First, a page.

What your child learns in Nursery maths

Nursery maths: what your child learns
Times tables and long division may be a way off, but the basic numeracy skills your child begins to learn in Nursery will lay the foundations for the years ahead.
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The idea of your child learning ‘mathematics’ at the age of just three or four may sound improbable, but in Nursery, they’ll start to acquire the very basics of numeracy which will then be built upon as they progress through primary school.

The Early Years Foundation Stage (EYFS) Framework (basically, the curriculum for pre-school, Nursery and Reception children) sets out ‘prime areas’ of learning, one of which is mathematics.

Within that, there are Early Learning Goals (ELGs), each with an ‘expected level of development.’

Knowing that your child should be at an ‘expected level’ by the end of Nursery may make you feel under pressure to make sure they meet their targets, but at this age, children’s development is highly variable – so try not to worry too much about levels and goals.

Often, discrepancies in learning and development in Nursery will iron themselves out in the years ahead.

Nevertheless, supporting your child with basic maths in everyday life will build their confidence and further their understanding.

‘Having a go’

One of the basic premises in Nursery maths is that children should feel confident to ‘have a go.’ It’s important that at this young age, children develop positive attitudes towards and interests in maths, talk about it, look for examples in day-to-day life, talk to other children and adults about what they notice, and are not afraid to make mistakes.

Whatever your own maths knowledge is like, this is something you can encourage at home, so keep the pressure off, praise your child for showing an interest and a willingness to experiment and ask questions, and be a good role model when talking about numbers, shapes, sizes and patterns.

Early Learning Goal: number and numerical patterns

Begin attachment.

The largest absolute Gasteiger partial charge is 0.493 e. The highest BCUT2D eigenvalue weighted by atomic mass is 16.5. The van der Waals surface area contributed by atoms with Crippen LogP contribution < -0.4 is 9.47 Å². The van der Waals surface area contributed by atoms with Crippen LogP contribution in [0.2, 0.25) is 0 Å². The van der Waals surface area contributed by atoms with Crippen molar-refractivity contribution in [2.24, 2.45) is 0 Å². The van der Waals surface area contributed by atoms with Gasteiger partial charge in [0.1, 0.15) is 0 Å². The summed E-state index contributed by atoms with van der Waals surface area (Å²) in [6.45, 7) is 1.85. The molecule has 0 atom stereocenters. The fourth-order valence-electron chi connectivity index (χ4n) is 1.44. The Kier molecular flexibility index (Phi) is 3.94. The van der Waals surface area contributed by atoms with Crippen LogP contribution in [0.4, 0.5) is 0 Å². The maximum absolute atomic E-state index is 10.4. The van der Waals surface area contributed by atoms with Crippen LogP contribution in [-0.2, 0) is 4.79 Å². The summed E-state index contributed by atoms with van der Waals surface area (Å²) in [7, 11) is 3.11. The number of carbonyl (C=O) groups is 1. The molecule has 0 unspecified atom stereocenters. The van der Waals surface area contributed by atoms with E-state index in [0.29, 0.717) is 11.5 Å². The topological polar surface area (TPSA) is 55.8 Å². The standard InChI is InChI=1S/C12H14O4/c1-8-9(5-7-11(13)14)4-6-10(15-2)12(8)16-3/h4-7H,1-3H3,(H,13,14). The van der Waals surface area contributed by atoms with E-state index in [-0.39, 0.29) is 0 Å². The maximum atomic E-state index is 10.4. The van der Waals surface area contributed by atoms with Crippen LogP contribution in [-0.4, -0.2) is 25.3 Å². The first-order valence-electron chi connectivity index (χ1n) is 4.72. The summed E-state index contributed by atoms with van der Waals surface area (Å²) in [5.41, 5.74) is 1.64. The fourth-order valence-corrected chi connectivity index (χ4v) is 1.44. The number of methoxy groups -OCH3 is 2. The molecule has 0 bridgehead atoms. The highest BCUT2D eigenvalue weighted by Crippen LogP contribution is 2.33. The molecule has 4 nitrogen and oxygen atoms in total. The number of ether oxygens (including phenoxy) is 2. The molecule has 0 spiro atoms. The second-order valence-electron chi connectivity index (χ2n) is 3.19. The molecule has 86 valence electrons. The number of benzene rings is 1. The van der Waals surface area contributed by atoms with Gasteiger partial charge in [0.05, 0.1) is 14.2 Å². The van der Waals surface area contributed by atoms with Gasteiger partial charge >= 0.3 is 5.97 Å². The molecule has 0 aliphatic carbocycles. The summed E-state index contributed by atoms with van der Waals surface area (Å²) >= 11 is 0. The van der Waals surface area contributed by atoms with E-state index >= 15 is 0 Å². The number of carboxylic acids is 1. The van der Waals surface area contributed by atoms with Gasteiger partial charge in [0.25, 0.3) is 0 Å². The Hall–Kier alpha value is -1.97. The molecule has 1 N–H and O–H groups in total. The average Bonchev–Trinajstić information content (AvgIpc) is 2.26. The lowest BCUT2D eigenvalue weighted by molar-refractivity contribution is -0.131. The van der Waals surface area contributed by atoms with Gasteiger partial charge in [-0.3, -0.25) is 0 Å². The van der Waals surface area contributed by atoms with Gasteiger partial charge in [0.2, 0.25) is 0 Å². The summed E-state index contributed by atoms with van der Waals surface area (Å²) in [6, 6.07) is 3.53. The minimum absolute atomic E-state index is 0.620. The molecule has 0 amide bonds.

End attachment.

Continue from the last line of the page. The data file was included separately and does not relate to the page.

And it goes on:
Your child will be encouraged to:

  • Be able to count confidently up to 10 and then 20.
  • Subitise (that is, tell how many objects are in a group without counting) up to five – for example, be able to tell just by looking which group of counters or buttons contains two, and which contains four.
  • Use objects like pebbles, counters or bricks as hands-on tools to support counting and understanding of number.

Try this:

  • Sing counting songs and rhymes, like Five Little Monkeys Jumping on the Bed or Ten Green Bottles, encouraging your child to join in. Try to find songs that count forwards like One, Two, Three, Four, Five, Once I Caught a Fish Alive, and backwards, like Five Little Ducks went Swimming one Day.
  • Encourage your child to spot how many objects are in a group without counting – dominoes and dice games are great for this.
  • Give them opportunities to count in play, such as building towers and counting how many blocks they use, or playing Hide and Seek and counting to 10 (or 20, depending on their grasp of number).
  • Look for ways to encourage them to count in everyday life, for example, ‘Can you lay the table for three people?’ or ‘Shall we see how far we can count before the traffic light goes green?’

Early Learning Goal: shape, space and measures

Your child will be encouraged to:

  • Learn and name simple shapes like circle, square, rectangle and triangle.
  • Understand concepts like more/less, more/fewer, bigger/smaller and taller/shorter.
  • Look for patterns, both in adult-led exercises and free play – for example, a teacher might put out a selection of objects like buttons or counters and get your child to copy a pattern (red, yellow, red, yellow and so on); or your child might independently play with cars and put them in order from smallest to biggest.
  • Look for connections – for instance, ‘There are four children on my table and I am four years old!’

Try this:

  • Provide opportunities for your child to explore sizes and measures – water play is a good way to do this, as they can pour water into different containers and comment on which has more and which has less.
  • Find ways for your child to explore shapes in play. This could be building with blocks of different shapes, using shape cutters for play dough, or drawing the outlines of shapes for them to copy or draw over.
  • Let your child help with folding washing and putting it away, pairing socks by size or colour, or working out which family member an item belongs to based on its size.
  • Encourage them to help in the kitchen – there are lots of ways to talk about shape and size, for example cutting soft fruit or veg into even-sized pieces with a blunt knife, pouring equal amounts of juice, or putting cutlery away based on its shape and size (teaspoons are smaller than dessertspoons, which are smaller than tablespoons, for example).
  • Talk about the shapes and patterns you see in everyday life – ‘Look how the bricks in this wall go big, small, big, small,’ or ‘What shape are that house’s windows?’